Dear PoP – Sinkholes!

by Prince Of Petworth November 19, 2010 at 2:30 pm 9 Comments

“Dear PoP,

So, I have a little dispute with our landscape/hardscape contractor about a two sinkholes in our Columbia Heights backyard. I believe the sinkholes have occurred due to a lack of soil compaction but they think its plumbing related. I’m wondering if there are any soils engineers or geotech experts in the POP viewing area that would be willing to take a look and provide some opinion. This has been a multi-year saga with one trip already to the DC Courts Dispute Resolution Center. I’d jump at the chance for and expert opinion to put this issue to rest. Any help would be appreciated!”

If we have soils engineers or geotech experts I’ll be seriously impressed. If not, perhaps others have dealt with a similar situation? If so, how was responsible and how was the issue resolved?

  • joker

    I’d venture to say they are correct.

    1. To do the initial hardscaping, I would be surprised if they disturbed more than a foot of soil as you aren’t doing anythign serious like drilling caissons, so this really isn’t a compaction thing. It isn’t like they dug a 10″ hole and then just backfilled the hole with uncompacted soil.

    2. If anything, hardscaping the ground would make it LESS likely to sinkhole as it blocks additional water infiltration, which is ultimately the cause of sinkholes.

    I am a little curious as to what the DC Resolution Center result was? And last but never least you could hire a geotechnical engineer to come out to your house and specifically identify the problem for probably 300-400 dollars.

  • sinkhole owner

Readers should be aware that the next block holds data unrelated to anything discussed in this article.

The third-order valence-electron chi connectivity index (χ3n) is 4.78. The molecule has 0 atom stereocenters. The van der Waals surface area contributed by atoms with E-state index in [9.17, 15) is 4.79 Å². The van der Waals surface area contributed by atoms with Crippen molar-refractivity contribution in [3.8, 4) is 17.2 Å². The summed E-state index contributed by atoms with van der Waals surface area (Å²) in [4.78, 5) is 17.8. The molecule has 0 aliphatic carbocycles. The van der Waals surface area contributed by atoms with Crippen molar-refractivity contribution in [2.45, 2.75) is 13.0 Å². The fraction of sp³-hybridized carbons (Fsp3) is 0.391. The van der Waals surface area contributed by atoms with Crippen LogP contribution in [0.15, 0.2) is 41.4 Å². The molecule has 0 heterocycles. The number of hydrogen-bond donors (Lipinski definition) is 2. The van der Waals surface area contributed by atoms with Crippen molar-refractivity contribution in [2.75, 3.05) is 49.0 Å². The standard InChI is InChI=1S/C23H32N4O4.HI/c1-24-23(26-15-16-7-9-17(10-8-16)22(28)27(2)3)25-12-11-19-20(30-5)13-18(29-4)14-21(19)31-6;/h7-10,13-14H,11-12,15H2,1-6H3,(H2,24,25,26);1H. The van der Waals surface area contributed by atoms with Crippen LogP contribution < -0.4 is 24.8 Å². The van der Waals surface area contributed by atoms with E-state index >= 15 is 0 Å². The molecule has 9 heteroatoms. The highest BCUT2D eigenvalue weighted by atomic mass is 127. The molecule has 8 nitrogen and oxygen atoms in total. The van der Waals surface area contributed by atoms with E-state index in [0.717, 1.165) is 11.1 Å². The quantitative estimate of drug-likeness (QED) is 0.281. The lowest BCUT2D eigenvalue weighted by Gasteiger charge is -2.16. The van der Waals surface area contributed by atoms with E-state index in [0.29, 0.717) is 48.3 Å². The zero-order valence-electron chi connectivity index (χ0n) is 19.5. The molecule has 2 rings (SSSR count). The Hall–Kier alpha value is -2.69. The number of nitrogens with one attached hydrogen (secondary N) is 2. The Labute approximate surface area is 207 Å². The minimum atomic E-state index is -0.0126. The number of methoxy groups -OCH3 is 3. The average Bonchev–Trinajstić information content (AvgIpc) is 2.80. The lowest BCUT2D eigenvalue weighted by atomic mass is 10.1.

Homeowner here – I should clarify that the location of the sinkholes are in the same exact location as the holes that were dug for a water line replacement. The water line work was done in conjunction & in cooperation with the landscape company. They were both there at the same time and were working together on the project. The dirt in the holes just wasn’t compacted.

    DC Resolution Center was great. Less stressful than court!

  • andy

    how green is your back lawn?

    • sinkhole owner

      Sustainably green or vegetated?

  • anon

    You leave out far too much relevant information. If it’s a “multi-year” problem, and the holes are still getting bigger (you don’t say) then it’s pretty likely a plumbing problem, or a genuine sinkhole caused by underlying rock erosion. Obviously soil type & settling time is variable (houses can sink slowly over 100+ years if they’re built on poor soil or the water table changes), but even if your landscaper did nothing to compact the soil it will have mostly settled in ~3 years. Many areas of DC were built over filled in ravines and creek beds and can have ongoing problems.

    • sinkhole owner

      The sink holes keep happening in the same exact place every year or so. They landscape company begrudgingly came out once to “fix” the problem. The holes don’t get any larger and they are less severe each year. After the first sinkhole happened, I begged the landscape company to hire an expert to provide advice to permanently solve the problem. Unfortunately, they refused and then then refused to even try to fix the problem the second time. That’s when we went to the dispute resolution center. They were ordered to fix the problems which has now failed for a third time. Now they are full of more excuses and I just want an expert opinion.

      • anon

        If back fill was the problem, you’d expect the ground to sink all along the trench, not just in spots.

        • Anonymous

          There was no trench. Nowadays, they dig a hole at the water meter, dig a hole at the house and shoot a pneumatic tool from one hole to the other and feed the new waterline through.

  • mphs

    Off topic, but there are a bunch of sinkholes on Mozart Place, just south of Columbia Road. I love the bike lanes and all, but DOT ought to try to fix things like this. Seems like they just spray some tar and move on, but it keeps recurring. I talked to a woman last week whose car had become stuck on the concrete, with the wheels lifted off the ground. She was stuck, literally, on the road. There are all sorts of dips in the concrete, and I guess it’s a plumbing problem that keeps recurring.


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